Putting security first
Published: 28 November, 2012
The new emphasis on ‘softer’ skills requires security officers to be more versatile. But security still has to come first.
John Briggs, director of operations at First Security, part of Interserve, is one of the industry’s more outspoken voices. In a recent blog he raised the recruitment and training issues posed by shopping centres’ demand for staff who can multi-task - acting as customer service ambassadors one moment and security officers the next.
“When we opened Bluewater we had 30 people employed as helpers - and we chose the most outgoing people we could find,” he remembers. “But security officers weren’t like that - they were 6ft tall and barked rather than talked. Now security officers have to do both.”
Briggs recognises there is no winding back the trend for customer service and security roles to merge, but warns that it requires a new approach to recruitment and training.
“For 99 per cent of their time on the mall officers need to be welcoming and friendly to the people that use the building,” Briggs says. “But in that 1 per cent when there’s an incident they need to be completely different - they need to show an air of authority.”
And for many it’s the former, rather than the latter, that they find difficult. “Often officers are reluctant to become too friendly and approachable,” Briggs says. “It’s difficult to get them to commit to customer service.”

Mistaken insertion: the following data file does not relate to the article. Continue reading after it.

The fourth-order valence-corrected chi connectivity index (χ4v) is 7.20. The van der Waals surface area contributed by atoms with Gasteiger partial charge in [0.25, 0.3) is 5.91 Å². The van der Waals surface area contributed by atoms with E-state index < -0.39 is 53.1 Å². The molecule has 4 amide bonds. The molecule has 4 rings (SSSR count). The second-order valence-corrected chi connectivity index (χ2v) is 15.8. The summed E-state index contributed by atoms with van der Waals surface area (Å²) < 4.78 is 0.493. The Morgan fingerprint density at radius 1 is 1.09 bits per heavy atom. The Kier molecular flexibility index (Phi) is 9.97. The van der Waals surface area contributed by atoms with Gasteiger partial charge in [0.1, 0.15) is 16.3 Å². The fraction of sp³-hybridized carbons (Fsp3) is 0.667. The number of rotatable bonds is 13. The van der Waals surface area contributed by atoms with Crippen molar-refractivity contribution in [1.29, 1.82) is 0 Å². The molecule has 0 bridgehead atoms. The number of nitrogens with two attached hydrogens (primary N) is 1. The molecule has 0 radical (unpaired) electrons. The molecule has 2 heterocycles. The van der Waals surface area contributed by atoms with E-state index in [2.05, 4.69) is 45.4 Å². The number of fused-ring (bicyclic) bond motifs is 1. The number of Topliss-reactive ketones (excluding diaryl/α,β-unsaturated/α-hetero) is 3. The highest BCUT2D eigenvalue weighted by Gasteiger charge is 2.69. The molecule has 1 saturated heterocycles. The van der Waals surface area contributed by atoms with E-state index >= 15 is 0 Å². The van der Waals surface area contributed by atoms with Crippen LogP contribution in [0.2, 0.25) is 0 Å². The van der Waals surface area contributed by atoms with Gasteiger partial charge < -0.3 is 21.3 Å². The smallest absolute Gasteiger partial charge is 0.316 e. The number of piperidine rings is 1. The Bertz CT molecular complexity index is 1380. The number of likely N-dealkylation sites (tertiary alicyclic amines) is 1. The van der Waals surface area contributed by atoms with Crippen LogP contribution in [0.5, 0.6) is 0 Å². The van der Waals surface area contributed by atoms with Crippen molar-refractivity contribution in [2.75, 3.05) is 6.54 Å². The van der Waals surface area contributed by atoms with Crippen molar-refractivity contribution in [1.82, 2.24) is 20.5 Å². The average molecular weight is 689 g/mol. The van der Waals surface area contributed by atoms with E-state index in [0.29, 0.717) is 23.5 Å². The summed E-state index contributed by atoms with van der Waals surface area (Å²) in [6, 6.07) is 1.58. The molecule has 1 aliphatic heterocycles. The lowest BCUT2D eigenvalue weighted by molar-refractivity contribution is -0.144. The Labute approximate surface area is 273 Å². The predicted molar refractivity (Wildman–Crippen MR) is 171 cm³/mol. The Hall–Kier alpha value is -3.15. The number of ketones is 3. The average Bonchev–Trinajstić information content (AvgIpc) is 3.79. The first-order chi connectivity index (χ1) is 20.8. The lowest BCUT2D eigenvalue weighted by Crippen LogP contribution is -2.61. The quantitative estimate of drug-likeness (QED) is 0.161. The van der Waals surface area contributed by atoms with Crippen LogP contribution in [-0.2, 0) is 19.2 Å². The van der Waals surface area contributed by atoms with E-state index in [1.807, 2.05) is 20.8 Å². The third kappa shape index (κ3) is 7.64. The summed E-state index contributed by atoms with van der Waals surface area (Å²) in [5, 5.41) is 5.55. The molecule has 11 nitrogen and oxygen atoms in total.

The way Briggs goes about giving them the confidence to do both is to remind them that even when they are engaging with the public they are no less security officers. “Keep the eyes in the back of your head going,” he reminds them.
Interserve, through First Security provides security services for some of the UK’s biggest shopping centres like The Mall at Cribbs Causeway and Manchester Arndale- both managed for Prupim by CBRE - as well as Meadowhall. And in cases like this where Interserve acts as a multi-service provider, Briggs says it’s easier to get security officers in the large malls to adopt a softer approach by instilling a One Team ethos. “All our managers are SIA licensed even if they’re on the cleaning side,” Briggs says, “and everyone gets involved when you have something like a disaster recovery exercise.”
And security officers are required to show similar flexibility. “If a security officer sees a spillage he should grab a mop and clear it up. Again, it requires a different attitude but we tell everyone that they are responsible for getting the centre open for business.”
Equally, First Security is putting its weight behind another initiative that stretches the role of the security officer: the Community Safety Accreditation Scheme.
The scheme encourages security officers to enroll as Special Constables, but it’s not without its opponents. “It’s at the discretion of chief constables,” explains Briggs. “Avon & Somerset are very pro it, so we’ve rolled it out at Cribbs Causeway. But Greater Manchester are less so, so we haven’t been able to do it at the Arndale.”
Briggs is calling for a consistent approach across the country. “The SIA delivered the accreditation the industry needed very well and very quickly. Why can’t it now take responsibility for the CSAS?” he asks.